2017 Movie Challenge – Atlantis: The Lost Empire

atlantis posterFor my third entry in the 2017 Movie Challenge, I decided to fulfill #12, “Second Childhood – an animated movie you didn’t watch as a child,” with Atlantis: The Lost Empire (2001).

It’s obvious this movie was made right about the time Disney was abandoning the 2D animation that sustained it for so long. While some scenes were very impressive, in general, the art of Atlantis had more in common with a Saturday morning cartoon than the house that gave us The Lion King, Beauty and the Beast and Bambi. That combined with a few stolen faces from other properties led to some major distractions that Atlantis couldn’t really afford.

It’s not a bad movie, by any means. It covers a lot of ground in its 90-minute runtime, from history to theology, mysticism and of course good, old-fashioned greed, but it was a difficult movie to really get into. The first 20 minutes felt like an hour — and not in a good way — as Michael J. Fox’s nerdy linguist Milo Thatch struggles to gain respect first from his superiors at the museum where he works in the boiler room and then from the crew of people on an expedition led by James Garner’s Gen. Roarke to find the lost city of Atlantis.

But once the expedition got underway, the film really picked up, fueled mostly on the strength of its cast of side characters. Milo was a fun character that Fox imbued with plenty of personality, but the others — like Audrey Ramirez, the teenage engineer; Vinny, the demolitions expert with a flowery past; Sweet, the kindhearted muscle-man of a medic; and the ever-colorful chef Cookie voiced by Jim Varney in his last role before his death — were colorful additions bursting with possibility but given limited opportunity to shine.

And while many adults may be irritated by what is ultimately another story of a white man leading the charge to save the native people of Atlantis with his plucky band of minority sidekicks, at its heart, Atlantis is still a cartoon action-adventure meant for kids but with a tremendous cast that most people can enjoy if they’re able to overlook the rough spots.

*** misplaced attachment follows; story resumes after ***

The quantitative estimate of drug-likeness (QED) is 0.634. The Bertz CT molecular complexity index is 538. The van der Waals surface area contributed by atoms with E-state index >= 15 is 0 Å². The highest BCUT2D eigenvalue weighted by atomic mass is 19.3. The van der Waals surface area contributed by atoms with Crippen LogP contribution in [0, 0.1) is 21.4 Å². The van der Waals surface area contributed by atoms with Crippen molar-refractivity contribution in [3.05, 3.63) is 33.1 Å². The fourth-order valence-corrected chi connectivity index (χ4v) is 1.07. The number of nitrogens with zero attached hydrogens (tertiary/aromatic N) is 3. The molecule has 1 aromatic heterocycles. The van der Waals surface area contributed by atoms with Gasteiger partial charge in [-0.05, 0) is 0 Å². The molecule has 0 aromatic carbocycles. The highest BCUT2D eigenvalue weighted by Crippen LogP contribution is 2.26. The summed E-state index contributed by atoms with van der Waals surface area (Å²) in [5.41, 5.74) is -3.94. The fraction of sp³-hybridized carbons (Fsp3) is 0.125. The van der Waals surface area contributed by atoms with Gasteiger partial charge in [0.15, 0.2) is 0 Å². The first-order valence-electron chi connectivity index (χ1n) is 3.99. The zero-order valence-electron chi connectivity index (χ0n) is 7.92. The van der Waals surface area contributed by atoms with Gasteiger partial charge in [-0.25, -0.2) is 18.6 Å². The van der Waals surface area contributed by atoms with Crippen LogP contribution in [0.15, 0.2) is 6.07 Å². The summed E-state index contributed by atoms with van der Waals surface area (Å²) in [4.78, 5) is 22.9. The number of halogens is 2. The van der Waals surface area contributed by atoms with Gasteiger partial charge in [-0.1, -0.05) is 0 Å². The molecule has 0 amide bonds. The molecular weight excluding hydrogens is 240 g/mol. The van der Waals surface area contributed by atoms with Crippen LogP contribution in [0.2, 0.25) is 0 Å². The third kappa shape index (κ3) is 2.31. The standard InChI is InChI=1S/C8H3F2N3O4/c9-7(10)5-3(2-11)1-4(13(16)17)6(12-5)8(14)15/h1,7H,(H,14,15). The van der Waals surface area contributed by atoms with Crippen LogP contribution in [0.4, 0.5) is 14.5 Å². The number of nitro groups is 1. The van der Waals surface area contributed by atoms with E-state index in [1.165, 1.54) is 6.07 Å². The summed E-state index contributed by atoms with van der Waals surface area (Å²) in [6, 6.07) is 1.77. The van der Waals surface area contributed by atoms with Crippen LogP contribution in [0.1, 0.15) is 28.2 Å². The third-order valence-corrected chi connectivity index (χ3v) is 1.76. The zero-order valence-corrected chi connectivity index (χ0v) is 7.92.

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Coulda been Star Wars, but instead: Jaws 4

I intended to spend my Wednesday FINALLY finishing the Star Wars: A New Hope novelization so I could have that post ready today, May the Fourth. But then I learned my job’s going away next month, and even though I have really mixed feelings on this book, I love Star Wars as a franchise and didn’t want to associate with a day of bad news.

So instead, I went home and watched Jaws: The Revenge, which I’ve had out from Netflix since August of 2016. I’d apologize to the other would-be renters, but in all honesty, you’re probably few and most people would say I’ve done you a favor.

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I really liked ‘Logan,’ but probably not for the reason you think

“Logan” earns its R rating.

It’s violent to a degree that isn’t just speeding down the highway of what viewers have come to expect from the franchise — it could have gotten off a few exits back and still been coarse enough to merit the rating that also allows for all the F-bombs it drops. It’s excessive to the point of being distracting in places, and the film itself has several moments that are nothing short of predictable.

And yet, for all of that and for all the effort that the paper-thin villains went through trying to manufacture mutants to be the perfect killing machines, there’s an undeniable humanity to “Logan” that goes far beyond anything I could have ever hoped for.

logan

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The Leisure Time 2017 Movie Challenge

While my sister was trying to decide if she wanted to do the PopSugar 2017 reading challenge or the Book Riot one, and I was trying to decide if I even wanted to bother, we stumbled upon the idea of making our own similarly styled 2017 movie challenge. In this challenge, there are 26 categories that are as simple as “A black and white movie” to as complicated as “the first movie by the director of a movie you’re really into right now.” We’re not going to drown you in rules, so any movie that fits a challenge is good, but if you want to up the ante, make all of them a movie you’ve never seen.

We collaborated to offer some suggestions, and while we have similar tastes and generally agree on things, I’m sure this list also contains movies I would never watch and movies my sister would definitely never watch, so…good luck.

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